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(September 19, 2013) – A new IHS report, The Role of Banks in Physical Commodities, provides a comprehensive framework for understanding the current role of banks in the commodities sectors of the U.S. economy. The report includes an overview of the role of financial intermediaries in physical commodities in providing access to capital and risk management services, including hedging against price risks.
The report draws on the multidisciplinary expertise of IHS and includes five illustrative case studies to provide insight into the current role of banks in commodities markets including:
The report also includes a review of the interplay of physical and financial markets, including how the participation of banks in physical markets relates to the providing of hedging against price changes and other risk management services for energy producers and consumers.
“The report provides a comprehensive view of the role that banks play in the efficient functioning of markets and in providing services essential to industry,” said Kurt Barrow, IHS Vice President, Downstream Consulting and lead author of the study. “It is a complex and important role and one that is not commonly understood. It helps bridge the differing needs of different companies, facilitates investment and contributes to the smooth functioning of markets.
Price risk is a key concern for participants in the commodity sector, whether buyer or seller,” Barrow added. “The ability to hedge against adverse commodity price movements improves the ability of companies to operate, and invest and grow – and in some cases is essential for survival.”
The Role of Banks in Physical Commodities explores how banks provide liquidity in commodities markets through market making activities, bringing together buyers and sellers with different needs and different timeframes. The report examines how the ability of banks to participate both in financial and physical markets enables them to contribute to market liquidity and stability, and to meet the needs of diverse companies, consumers and the overall U.S. economy.
The report examines how bank services can be especially important to smaller and mid-sized companies that do not have the in-house cash flows, expertise or risk-management capabilities on the level of larger competitors. Energy and other commodities industries are capital intensive. This makes it important to be able to raise capital easily and cost-effectively, for example through project trade finance—whereby the commodity is utilized for collateral—that often requires banks to participate in physical commodities markets, the report says.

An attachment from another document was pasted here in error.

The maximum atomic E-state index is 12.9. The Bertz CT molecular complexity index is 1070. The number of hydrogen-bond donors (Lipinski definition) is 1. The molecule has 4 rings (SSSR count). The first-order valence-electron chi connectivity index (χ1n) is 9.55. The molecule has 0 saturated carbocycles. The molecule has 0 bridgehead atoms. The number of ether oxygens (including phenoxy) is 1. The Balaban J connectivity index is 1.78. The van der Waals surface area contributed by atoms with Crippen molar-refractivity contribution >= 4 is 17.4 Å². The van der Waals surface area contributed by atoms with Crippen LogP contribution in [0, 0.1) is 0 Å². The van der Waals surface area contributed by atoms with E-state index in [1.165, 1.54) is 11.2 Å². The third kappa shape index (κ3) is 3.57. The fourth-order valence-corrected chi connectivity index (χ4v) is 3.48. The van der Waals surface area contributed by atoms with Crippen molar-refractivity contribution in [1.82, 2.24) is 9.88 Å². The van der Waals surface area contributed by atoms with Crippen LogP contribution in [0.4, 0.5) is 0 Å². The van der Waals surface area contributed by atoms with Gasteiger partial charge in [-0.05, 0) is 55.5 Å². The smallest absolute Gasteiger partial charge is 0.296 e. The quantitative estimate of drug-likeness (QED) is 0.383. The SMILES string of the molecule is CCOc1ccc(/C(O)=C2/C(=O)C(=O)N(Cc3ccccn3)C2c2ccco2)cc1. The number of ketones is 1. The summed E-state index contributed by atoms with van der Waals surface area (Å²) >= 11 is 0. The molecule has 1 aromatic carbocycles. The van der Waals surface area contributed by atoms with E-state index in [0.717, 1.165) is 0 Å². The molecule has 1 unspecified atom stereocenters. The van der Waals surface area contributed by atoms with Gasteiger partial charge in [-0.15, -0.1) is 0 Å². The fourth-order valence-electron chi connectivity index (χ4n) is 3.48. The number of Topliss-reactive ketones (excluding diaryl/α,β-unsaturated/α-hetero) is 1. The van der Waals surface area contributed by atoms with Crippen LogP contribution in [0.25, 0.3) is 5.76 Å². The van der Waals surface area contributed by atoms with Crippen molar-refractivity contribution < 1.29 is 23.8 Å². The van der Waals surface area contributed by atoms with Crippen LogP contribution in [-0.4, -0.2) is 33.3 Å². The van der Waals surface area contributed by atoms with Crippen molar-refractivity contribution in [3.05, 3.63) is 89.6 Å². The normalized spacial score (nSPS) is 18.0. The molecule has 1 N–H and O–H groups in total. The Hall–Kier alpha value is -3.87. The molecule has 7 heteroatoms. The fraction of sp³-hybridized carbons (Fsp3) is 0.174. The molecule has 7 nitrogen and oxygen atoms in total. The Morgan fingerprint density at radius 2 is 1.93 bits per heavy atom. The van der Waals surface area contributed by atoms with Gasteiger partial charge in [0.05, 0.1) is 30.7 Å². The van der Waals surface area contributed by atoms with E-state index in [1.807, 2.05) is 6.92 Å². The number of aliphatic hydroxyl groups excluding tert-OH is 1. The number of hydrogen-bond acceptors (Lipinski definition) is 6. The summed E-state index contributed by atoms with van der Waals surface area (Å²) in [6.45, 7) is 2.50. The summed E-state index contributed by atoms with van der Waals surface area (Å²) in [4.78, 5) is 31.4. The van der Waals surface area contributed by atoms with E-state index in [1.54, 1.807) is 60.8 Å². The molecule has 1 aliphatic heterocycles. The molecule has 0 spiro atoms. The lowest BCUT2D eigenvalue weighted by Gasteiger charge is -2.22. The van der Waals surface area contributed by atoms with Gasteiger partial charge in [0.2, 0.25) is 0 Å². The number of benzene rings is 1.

The report also reviews how the curtailment of these roles for banks would impair liquidity, increase risk for market participants, reduce energy investment and make supply disruptions more likely.
The five case studies highlighted in the report illustrate the functions of banks in such situations as preserving refining capacity on the U.S. East Coast, helping an airline protect itself against high jet fuel prices, facilitating natural gas development by independent companies, the preservation of non-ferrous metal production capacity during steep economic decline and enabling a major wind project in Montana to be built.
Bank services are significant not only for traditional commodities, like oil, natural gas and metals, but also for new commodity businesses such as the wind industry. “These combined physical and financial commodity trade activities are essential for banks to service wind farm developers,” says the report.
“These industry case studies, which encompass a diverse set of essential and commonly-used functions, illustrate the real-world value of combining physical and financial commodity activities,” Barrow added.
The Role of Banks in Physical Commodities was commissioned by The Securities Industry and Financial Markets Association (SIFMA). IHS is exclusively responsible for the content of the report.
About IHS (www.ihs.com)
IHS (NYSE: IHS) is the leading source of information, insight and analytics in critical areas that shape today’s business landscape. Businesses and governments in more than 165 countries around the globe rely on the comprehensive content, expert independent analysis and flexible delivery methods of IHS to make high-impact decisions and develop strategies with speed and confidence. IHS has been in business since 1959 and became a publicly traded company on the New York Stock Exchange in 2005. Headquartered in Englewood, Colorado, USA, IHS is committed to sustainable, profitable growth and employs approximately 8,000 people in 31 countries around the world.
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